A medical migraine error that led to death

A 27 year old charity worker Liam Ross went to hospital complaining of severe headache and visual problems such as tunnel vision.

The doctor examined Liam including learning about his mothers migraines. After examination the doctor diagnosed Liam with migraine and sent him home pain killers. He was told that if his symptoms worsened he could return to the hospital or visit his GP.

hospital error

The next day Liam was found dead in his flat by a man who had come to service the premises. After an inquest, it was found that Liam died from the effects of a brain cyst after he was misdiagnosed with migraine.

The inquest also found that a fundoscopy eye examination might have alerted him to the symptoms caused by the cyst.

The doctor appeared to fight back tears as they reflected on what happened that day and offered their deepest condolences to the family.

Other doctors had been divided over whether they would have performed the fundoscopy if they were in a similar situation. Today, one year on from the terrible tragedy and the hospital has concluded it’s investigations into the death and made changes to training and protocol to increase the likelihood for such examinations.

A post mortem examination concluded that Liam suffered from a colloid cyst, which could have caused an obstruction leading to a build up of pressure in the brain.

This story is a tragic and saddening case of misdiagnosis. Many believe migraines are not fatal. But this case shows all too easily how migraines and life threatening conditions can be confused.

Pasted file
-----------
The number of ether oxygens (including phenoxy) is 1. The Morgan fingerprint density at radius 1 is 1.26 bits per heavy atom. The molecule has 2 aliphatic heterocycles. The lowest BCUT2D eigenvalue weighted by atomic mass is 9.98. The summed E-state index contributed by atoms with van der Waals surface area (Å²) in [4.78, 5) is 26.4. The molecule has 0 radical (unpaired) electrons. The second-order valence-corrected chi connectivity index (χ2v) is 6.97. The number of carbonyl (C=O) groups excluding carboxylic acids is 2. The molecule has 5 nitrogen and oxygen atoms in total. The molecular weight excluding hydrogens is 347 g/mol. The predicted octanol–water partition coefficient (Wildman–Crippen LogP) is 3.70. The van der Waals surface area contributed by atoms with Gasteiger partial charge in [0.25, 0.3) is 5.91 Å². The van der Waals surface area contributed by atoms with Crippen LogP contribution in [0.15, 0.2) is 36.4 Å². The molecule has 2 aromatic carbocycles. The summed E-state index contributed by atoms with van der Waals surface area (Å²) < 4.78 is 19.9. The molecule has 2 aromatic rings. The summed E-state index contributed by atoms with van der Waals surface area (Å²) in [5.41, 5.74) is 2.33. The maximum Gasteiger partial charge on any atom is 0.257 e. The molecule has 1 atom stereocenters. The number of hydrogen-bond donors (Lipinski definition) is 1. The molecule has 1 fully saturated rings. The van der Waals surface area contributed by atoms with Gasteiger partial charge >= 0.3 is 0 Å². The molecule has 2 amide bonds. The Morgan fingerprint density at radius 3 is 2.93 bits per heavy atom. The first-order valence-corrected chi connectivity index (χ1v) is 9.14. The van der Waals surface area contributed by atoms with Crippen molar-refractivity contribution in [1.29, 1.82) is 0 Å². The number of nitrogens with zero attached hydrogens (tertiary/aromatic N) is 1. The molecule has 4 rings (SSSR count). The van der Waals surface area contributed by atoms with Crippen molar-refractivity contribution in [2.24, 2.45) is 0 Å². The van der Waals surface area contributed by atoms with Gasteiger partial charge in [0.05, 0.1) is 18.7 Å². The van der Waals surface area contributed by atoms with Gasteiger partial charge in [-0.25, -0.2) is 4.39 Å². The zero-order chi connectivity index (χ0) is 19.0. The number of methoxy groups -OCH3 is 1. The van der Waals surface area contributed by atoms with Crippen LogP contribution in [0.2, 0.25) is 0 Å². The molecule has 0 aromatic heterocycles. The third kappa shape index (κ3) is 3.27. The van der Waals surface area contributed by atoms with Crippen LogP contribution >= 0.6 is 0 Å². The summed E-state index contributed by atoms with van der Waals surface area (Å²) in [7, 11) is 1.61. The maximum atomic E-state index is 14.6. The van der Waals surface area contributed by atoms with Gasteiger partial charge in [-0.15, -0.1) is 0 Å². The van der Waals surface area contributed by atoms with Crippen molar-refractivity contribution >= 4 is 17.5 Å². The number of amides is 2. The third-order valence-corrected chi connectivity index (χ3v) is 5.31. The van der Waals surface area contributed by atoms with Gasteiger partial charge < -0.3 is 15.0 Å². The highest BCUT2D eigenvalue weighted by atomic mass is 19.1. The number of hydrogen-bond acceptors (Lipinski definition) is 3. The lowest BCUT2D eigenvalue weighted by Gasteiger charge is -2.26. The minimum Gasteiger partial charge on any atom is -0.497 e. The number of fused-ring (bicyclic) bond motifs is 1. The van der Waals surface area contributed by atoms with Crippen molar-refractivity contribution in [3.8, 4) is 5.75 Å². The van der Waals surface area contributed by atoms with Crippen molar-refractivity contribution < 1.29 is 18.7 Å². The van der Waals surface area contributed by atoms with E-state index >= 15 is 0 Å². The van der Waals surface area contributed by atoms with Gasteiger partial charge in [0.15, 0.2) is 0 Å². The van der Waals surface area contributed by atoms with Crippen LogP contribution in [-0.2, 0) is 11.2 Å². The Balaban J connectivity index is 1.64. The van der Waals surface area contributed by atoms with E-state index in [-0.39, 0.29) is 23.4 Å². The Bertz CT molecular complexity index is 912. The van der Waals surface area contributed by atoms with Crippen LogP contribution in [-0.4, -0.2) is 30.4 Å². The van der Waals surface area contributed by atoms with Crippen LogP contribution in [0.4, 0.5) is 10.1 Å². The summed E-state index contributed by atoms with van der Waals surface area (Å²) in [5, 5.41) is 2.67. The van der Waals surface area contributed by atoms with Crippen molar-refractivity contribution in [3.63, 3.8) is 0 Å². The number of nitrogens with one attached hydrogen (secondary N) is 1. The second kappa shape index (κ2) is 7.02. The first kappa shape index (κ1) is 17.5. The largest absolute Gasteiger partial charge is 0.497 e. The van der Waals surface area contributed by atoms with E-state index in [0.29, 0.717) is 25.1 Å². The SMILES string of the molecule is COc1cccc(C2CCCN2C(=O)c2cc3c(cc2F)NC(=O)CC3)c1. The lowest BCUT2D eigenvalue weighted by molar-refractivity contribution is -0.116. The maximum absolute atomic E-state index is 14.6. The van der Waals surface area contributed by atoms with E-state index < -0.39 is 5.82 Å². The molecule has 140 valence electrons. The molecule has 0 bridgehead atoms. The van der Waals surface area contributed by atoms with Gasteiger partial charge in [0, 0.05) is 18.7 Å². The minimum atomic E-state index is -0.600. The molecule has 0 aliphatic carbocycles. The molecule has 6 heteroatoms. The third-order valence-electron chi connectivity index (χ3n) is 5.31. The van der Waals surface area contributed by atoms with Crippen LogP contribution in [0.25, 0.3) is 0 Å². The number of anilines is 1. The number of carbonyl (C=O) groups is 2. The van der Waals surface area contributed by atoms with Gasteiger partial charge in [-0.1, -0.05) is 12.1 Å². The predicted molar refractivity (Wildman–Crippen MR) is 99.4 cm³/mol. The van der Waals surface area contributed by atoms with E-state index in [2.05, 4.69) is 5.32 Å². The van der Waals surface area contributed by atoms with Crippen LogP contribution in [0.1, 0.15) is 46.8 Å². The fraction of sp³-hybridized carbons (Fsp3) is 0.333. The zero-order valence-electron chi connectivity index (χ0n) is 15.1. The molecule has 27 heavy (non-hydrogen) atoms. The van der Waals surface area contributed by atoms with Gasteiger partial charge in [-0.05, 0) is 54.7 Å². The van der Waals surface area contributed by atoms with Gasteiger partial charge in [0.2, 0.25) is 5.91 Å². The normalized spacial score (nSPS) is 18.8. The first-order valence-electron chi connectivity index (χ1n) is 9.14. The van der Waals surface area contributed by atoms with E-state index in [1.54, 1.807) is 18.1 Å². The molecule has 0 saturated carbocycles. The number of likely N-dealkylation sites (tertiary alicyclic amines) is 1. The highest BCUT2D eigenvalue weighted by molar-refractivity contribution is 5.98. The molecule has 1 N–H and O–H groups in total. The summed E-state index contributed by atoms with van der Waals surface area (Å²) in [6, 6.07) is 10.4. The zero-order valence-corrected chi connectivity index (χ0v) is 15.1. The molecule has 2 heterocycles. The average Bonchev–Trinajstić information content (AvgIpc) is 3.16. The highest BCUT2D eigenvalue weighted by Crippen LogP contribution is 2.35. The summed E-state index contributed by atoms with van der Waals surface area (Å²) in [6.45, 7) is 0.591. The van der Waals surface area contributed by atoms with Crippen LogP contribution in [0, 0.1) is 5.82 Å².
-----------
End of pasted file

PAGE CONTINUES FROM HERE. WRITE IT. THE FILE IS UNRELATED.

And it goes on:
In the US, preventable medical errors are the number three killer, third only to heart disease and cancer. It claims the lives of 400,000 people each year. (1)

That’s over a 1,000 people each day killed due to medical errors. Furthermore, there are also 10,000 serious complications cases resulting from medical errors that occur each day according to Joanne Disch, RN and clinical professor at the University of Minnesota School of Nursing. Disch spoke before Senate hearing in 2014 about the issue.

Medical errors cost the US $19.5 billion each year. (2) The same study found that “obviously, quality care is not being delivered consistently throughout US hospitals.”

In hearing the closing questions from the Senate inquiry, subcommittee chair Senator Bernie Sanders remarked:

Why is it when a death happens one at time, silently, it warrants less attention than when deaths happen in groups of five or 10?” he asked. “What these numbers say is that every day, a 747, two of them are crashing. Every two months, 9-11 is occurring…we would not tolerate that degree of preventable harm in any other forum.

Doctor Allen Frances is also a professor emeritus at Duke University as has had to start accompanying a close friend to the hospital to ensure the doctors and nurses there don’t “screw up”. (3)

He notes: “the system is broken, and all the incentives are wrong.” It puts profits before patients and it’s “not likely to be corrected soon.”

For now he counsels the “only protection is a well-informed consumer. Read everything about your condition. Ask lots of questions about the rationale, risks, and benefits of every test and treatment. Expect clear and convincing answers. When in doubt, get second and third opinions.”

Sources:

  1. James, John T. "A new, evidence-based estimate of patient harms associated with hospital care." Journal of patient safety 9.3 (2013): 122-128.
  2. Andel, Charles, et al. "The economics of health care quality and medical errors." Journal of health care finance 39.1 (2012): 39.
  3. Frances, A. Why Are Medical Mistakes Our Third Leading Cause of Death? Huffington Post. Nov 2014. Accessed Jan 2016.